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  1. Roland Flickett

    The government should seize the opportunity of taking over Virgin rather than helping to bail it out, just as it should have re-nationalised the CBA after the GFC and the other recent scandals.

  2. Aortic

    I take a vital interest in the affairs of government and am still living under the rule of fools.

  3. Baby Jewels

    I will not be availing myself of this tracking app however for those that do, are there any assurances that it can be removed from their phones post-pandemic?

  4. Bronte ALLAN

    Sadly, far too many ill-informed, or stupid ,or just plain ignorant members of the public have been hoodwinked by the about face that Slomo has now done, & just check the latest opinion polls for just how much more popular this failed bloody advertising executive is now (?)! After spending the last 5 or 6 years (or more) condemning the labor lot for almost “bankrupting” our economy when the GFC was here, the stupid, lying, flat earth, happy clapping, climate change denying lot of this COALition bunch of idiots has now done a backflip with all this money they are throwing around, & it is all ok now, because they are doing it, not Labor! They seem to have abandoned their right wing, conservative way of thinking & doing & have adopted a “Socialist” view! WTF? As for “snapping back” when the virus crap is over, I am afraid we will be reverting back to how they tried to govern before the virus! And we, the public will continue to be shat upon & treated like pariahs if we ever try to get a decent dole payment, get some form of climate change happening & be treated like decent human beings, not serfs to the COALition & their obscenely wealthy business, property, media, mining etc mates! God help us all, & I am not religious! Great article, Rosemary!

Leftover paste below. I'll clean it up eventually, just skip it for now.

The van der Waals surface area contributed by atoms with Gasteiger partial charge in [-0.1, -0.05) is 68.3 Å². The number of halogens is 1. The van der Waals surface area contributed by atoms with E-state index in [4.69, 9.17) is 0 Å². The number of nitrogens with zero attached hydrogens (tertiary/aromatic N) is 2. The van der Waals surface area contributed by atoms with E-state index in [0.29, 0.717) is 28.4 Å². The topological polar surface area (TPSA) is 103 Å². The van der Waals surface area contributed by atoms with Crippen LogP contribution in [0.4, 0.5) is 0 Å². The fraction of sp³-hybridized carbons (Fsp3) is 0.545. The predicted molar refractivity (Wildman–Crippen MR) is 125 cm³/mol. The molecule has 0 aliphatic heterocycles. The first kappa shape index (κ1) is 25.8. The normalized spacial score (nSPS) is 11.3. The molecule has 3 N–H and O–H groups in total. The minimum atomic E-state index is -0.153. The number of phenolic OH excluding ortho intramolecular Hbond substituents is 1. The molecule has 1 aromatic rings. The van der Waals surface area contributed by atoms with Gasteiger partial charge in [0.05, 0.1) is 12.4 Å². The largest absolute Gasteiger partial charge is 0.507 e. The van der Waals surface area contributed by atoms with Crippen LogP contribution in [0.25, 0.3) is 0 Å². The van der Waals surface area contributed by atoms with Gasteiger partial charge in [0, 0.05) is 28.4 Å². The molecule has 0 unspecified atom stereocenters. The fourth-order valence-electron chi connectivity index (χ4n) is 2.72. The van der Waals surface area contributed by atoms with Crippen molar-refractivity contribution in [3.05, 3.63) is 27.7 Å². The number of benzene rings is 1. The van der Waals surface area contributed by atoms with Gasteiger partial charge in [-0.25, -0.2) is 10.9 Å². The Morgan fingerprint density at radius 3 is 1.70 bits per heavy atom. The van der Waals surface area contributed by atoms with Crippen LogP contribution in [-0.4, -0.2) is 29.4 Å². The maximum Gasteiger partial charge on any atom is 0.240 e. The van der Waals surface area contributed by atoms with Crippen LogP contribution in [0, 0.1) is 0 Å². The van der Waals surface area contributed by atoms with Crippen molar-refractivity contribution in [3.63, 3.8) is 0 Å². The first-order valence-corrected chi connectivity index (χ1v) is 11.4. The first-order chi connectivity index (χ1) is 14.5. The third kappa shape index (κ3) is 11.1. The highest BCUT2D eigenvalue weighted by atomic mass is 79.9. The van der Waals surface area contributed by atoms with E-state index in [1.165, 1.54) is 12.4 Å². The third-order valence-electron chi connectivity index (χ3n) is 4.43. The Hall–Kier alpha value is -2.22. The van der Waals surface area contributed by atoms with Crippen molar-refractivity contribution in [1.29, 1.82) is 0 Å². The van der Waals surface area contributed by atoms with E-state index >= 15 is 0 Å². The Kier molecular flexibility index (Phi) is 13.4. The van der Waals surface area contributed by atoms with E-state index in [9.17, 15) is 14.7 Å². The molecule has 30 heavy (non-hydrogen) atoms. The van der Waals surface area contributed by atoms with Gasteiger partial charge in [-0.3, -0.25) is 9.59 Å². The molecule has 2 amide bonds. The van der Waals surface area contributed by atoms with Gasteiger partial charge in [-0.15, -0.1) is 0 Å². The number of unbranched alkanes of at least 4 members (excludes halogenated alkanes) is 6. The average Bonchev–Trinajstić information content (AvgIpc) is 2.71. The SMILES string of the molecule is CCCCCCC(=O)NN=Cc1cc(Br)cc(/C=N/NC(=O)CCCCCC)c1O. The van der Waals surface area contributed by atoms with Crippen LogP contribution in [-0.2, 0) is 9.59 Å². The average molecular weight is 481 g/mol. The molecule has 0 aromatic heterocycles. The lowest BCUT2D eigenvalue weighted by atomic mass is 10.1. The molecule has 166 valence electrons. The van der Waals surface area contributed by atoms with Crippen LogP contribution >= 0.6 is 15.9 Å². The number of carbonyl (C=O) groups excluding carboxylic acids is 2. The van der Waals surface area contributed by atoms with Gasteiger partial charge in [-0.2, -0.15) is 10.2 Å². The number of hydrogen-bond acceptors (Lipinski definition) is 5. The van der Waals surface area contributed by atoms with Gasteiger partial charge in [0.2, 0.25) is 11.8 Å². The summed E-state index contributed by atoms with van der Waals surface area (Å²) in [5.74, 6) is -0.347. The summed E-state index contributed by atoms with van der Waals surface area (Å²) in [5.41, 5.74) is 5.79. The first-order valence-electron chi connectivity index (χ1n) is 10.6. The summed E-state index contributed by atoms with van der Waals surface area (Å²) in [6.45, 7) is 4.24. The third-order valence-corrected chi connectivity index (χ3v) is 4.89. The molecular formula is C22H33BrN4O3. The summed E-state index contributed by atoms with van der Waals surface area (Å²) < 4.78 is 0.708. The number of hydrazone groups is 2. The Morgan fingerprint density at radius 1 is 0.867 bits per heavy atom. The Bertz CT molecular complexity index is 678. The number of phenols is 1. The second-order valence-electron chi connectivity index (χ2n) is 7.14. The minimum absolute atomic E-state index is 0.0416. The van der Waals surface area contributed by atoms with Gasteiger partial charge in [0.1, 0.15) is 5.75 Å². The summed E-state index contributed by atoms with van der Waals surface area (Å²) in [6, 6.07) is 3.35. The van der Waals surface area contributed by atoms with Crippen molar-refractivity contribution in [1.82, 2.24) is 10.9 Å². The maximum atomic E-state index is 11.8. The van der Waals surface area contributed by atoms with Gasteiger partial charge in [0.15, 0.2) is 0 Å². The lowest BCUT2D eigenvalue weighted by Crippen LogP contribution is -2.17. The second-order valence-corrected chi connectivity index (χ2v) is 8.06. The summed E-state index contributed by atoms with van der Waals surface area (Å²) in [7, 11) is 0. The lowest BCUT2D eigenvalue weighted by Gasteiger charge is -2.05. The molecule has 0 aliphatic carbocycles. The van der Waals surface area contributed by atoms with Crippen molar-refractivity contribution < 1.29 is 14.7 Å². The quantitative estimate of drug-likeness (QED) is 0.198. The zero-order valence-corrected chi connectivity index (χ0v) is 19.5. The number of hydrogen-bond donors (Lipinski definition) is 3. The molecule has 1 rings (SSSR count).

5. RosemaryJ36

    Among the many traits ScoMo and Trump have in common is acting expediently.
    Holding on to power at all costs is the driving force so atypical behaviour is particularly suspicious!

  6. TuffGuy

    Labor’s loss in 2019 was not just due to a “fumbling campaign”. Clive Palmer and his $80 million had a lot to do with it, as did sports rorts and all the other hundreds of millions the lieberals used for election campaigning such as “womens changing sheds” and such. Having the absolute majority of the mainstream media supporting the Lieberals did not help either. To top that off Labor ACTUALLY had policies they took to the election and they told the truth, but were destroyed by scare campaigns from Murdoch and Co.

  7. Harry Lime

    Murdoch’s revenge for Shorten failing to turn up and kiss his ring.In this world of Good and Evil,it’s not hard to work out which is in the ascendant.

  8. RomeoCharli29

    TuffGuy, I agree. We should not allow the shorthand for Labor’s 2019 loss to be a “ fumbling campaign” or any other term that suggests anything other than the points you have made. Otherwise an excellent summary RJ, another timely warning about the perils of being sucked into forgetting their unchanged ideological obsessions — as promulgated by the IPA and employer groups – and as you, once again, forgot your regular sign-off, can I do it for you? I undertake to do everything within my power to ensure that the LNP Government is never re-elected to Government in Australia, ever. Sorry, might have been some interpretation there.

  9. RosemaryJ36